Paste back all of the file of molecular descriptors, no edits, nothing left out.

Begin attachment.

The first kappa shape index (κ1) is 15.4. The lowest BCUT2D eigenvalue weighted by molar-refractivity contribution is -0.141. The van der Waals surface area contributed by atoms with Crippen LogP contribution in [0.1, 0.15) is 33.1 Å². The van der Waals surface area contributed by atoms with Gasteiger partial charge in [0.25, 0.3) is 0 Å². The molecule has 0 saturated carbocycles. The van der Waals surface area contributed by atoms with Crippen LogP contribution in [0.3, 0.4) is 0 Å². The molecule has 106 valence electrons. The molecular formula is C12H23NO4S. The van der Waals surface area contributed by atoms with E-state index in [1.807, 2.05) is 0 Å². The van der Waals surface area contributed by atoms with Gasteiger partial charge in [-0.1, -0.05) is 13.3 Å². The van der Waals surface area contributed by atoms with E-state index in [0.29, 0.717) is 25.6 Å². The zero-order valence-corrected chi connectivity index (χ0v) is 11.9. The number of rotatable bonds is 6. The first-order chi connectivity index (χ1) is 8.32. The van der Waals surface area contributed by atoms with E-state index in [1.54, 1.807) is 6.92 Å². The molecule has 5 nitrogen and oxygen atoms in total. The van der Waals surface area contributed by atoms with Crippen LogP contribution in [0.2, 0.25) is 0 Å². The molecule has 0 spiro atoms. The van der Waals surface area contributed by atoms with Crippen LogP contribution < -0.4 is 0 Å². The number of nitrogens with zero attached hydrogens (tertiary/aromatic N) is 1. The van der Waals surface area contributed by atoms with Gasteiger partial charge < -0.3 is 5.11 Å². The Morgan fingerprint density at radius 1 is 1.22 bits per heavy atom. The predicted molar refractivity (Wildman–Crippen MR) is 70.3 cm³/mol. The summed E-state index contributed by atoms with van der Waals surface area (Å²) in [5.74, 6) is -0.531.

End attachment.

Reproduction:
The first kappa shape index (κ1) is 15.4. The lowest BCUT2D eigenvalue weighted by molar-refractivity contribution is -0.141. The van der Waals surface area contributed by atoms with Crippen LogP contribution in [0.1, 0.15) is 33.1 Å². The van der Waals surface area contributed by atoms with Gasteiger partial charge in [0.25, 0.3) is 0 Å². The molecule has 0 saturated carbocycles. The van der Waals surface area contributed by atoms with Crippen LogP contribution in [0.3, 0.4) is 0 Å². The molecule has 106 valence electrons. The molecular formula is C12H23NO4S. The van der Waals surface area contributed by atoms with E-state index in [1.807, 2.05) is 0 Å². The van der Waals surface area contributed by atoms with Gasteiger partial charge in [-0.1, -0.05) is 13.3 Å². The van der Waals surface area contributed by atoms with E-state index in [0.29, 0.717) is 25.6 Å². The zero-order valence-corrected chi connectivity index (χ0v) is 11.9. The number of rotatable bonds is 6. The first-order chi connectivity index (χ1) is 8.32. The van der Waals surface area contributed by atoms with E-state index in [1.54, 1.807) is 6.92 Å². The molecule has 5 nitrogen and oxygen atoms in total. The van der Waals surface area contributed by atoms with Crippen LogP contribution in [0.2, 0.25) is 0 Å². The molecule has 0 spiro atoms. The van der Waals surface area contributed by atoms with Crippen LogP contribution < -0.4 is 0 Å². The number of nitrogens with zero attached hydrogens (tertiary/aromatic N) is 1. The van der Waals surface area contributed by atoms with Gasteiger partial charge < -0.3 is 5.11 Å². The Morgan fingerprint density at radius 1 is 1.22 bits per heavy atom. The predicted molar refractivity (Wildman–Crippen MR) is 70.3 cm³/mol. The summed E-state index contributed by atoms with van der Waals surface area (Å²) in [5.74, 6) is -0.531.